The Copa del Rey is the Spanish equivalent to the FA Cup or US Open Cup, the national knock-out soccer tournament. As with most things futbol in Spain, it often comes down to a showdown between the country’s two most celebrated clubs, Real Madrid and FC Barcelona. This season, Barca has the better of Real in the league (they’re both in the semifinals of the Champions League), but when the two met in the Copa final yesterday, Real came out with a 1-0 victory.  It was their first victory in the competition since 1993 and firs trophy of any kind for three years.

And, of course, a spiffy trophy  A heavy, spiffy trophy. Of the kind that features prominently in the victory parade through the city. This is probably not what they had in mind:

I wonder if The Special One had a talk with the team afterwards that ended with, “this is why we can’t have nice things!”

April 19, 2011

Two Thoughts

I’ve had a couple of things rattling round my brain the past few days, in the wake of the premiere of Game of Thrones Sunday night. HBO’s already in for a second season, by the way.  With that said . . .

Must we politicize everything?

For a long time, I’ve been more interested in what “regular” folks think about things than professionals. I always read the letters to the editors in the newspaper. Ditto for the letters sections of magazines, be it Keyboard or Four Four Two. So, as you’d expect, I love sifting through blog comments, if only for the entertainment value.

One of the things that depresses me about blog comments, though, is how any discussion can turn political. I’ve seen sports stories on USA Today followed by a lengthy set of comments that winds up as a shouting match between those who think Obama is a Muslim atheist Kenyan from outer space and those who think the Koch Brothers run the world from Dr. Evil’s old mountain hideout. What the fuck does any of that do with who won the NCAA tournament?!?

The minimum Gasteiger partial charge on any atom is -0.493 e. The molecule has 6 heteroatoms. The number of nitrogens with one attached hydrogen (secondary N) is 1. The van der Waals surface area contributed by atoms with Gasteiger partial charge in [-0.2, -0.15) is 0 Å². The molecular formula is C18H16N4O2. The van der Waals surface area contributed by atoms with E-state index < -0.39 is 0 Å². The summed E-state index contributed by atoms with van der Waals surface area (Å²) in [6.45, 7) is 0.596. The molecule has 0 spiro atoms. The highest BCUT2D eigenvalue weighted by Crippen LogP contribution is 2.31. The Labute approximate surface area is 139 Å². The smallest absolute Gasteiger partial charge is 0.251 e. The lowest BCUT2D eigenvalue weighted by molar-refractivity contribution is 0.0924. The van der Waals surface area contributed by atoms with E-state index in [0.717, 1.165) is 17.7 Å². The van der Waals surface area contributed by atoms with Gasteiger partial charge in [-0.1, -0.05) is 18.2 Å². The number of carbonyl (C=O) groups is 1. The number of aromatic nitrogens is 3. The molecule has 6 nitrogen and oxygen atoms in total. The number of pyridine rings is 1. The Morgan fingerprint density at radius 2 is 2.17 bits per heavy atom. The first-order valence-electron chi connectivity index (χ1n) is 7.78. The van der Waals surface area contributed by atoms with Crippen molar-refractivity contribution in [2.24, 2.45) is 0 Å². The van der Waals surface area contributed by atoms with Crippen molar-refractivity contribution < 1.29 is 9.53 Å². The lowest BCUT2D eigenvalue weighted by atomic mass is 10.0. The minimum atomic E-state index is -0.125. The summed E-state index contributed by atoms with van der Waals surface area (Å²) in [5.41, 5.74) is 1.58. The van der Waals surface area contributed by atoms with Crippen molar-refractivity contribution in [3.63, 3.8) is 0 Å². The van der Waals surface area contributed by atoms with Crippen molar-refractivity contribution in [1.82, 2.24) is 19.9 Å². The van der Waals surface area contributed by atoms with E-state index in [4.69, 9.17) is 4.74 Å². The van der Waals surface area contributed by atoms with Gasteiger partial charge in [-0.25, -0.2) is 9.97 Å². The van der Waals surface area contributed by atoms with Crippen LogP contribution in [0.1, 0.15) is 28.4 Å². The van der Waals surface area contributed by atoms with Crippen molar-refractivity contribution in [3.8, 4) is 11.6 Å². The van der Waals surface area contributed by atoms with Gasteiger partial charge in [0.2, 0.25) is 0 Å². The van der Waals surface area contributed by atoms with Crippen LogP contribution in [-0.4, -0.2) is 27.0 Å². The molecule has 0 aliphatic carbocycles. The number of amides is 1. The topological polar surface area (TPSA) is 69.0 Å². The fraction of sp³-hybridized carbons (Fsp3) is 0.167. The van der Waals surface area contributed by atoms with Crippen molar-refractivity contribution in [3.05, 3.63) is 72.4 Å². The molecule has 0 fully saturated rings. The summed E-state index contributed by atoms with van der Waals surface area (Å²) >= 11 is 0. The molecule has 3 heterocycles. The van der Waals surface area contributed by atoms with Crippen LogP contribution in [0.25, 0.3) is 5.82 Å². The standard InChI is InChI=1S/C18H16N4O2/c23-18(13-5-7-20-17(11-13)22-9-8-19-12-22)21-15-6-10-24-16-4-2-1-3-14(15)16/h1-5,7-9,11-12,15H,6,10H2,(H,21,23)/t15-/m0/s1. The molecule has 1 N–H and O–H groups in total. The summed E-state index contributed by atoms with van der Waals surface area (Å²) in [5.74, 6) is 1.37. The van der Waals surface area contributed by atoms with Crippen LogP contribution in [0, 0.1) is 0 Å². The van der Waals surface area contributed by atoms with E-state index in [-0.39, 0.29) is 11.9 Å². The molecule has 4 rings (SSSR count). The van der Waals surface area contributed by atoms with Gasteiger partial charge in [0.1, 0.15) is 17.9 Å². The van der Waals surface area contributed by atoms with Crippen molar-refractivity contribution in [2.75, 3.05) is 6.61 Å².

So it disappoints me to see folks try to dragoon Game of Thrones into the political realm, as Adam Serwer did at The American Prospect (via). He argues that Game of Thrones and the books on which it is based is a “liberal” version of fantasy because it deal in shades of grey and the heavy consequences of one’s actions. By comparison, the “conservative” Lord of the Rings films (which National Review put on an equally stupid list of best “conservative movies”) is all about the struggle between good and evil, it’s easy to tell which side is which, and the good guys prevail in the end.

I don’t know if that’s an accurate description of Lord of the Rings – I’ve never been a huge Tolkien fan and only recall bits of the films – but even if it is, so what? Does everything have to be read through a lens of politics? Outside of something like Atlas Shrugged or Animal Farm I’m loathe to try and line up works of fiction on a political map. It seems like a pointless exercise in trying to claim what you like best for your “team.”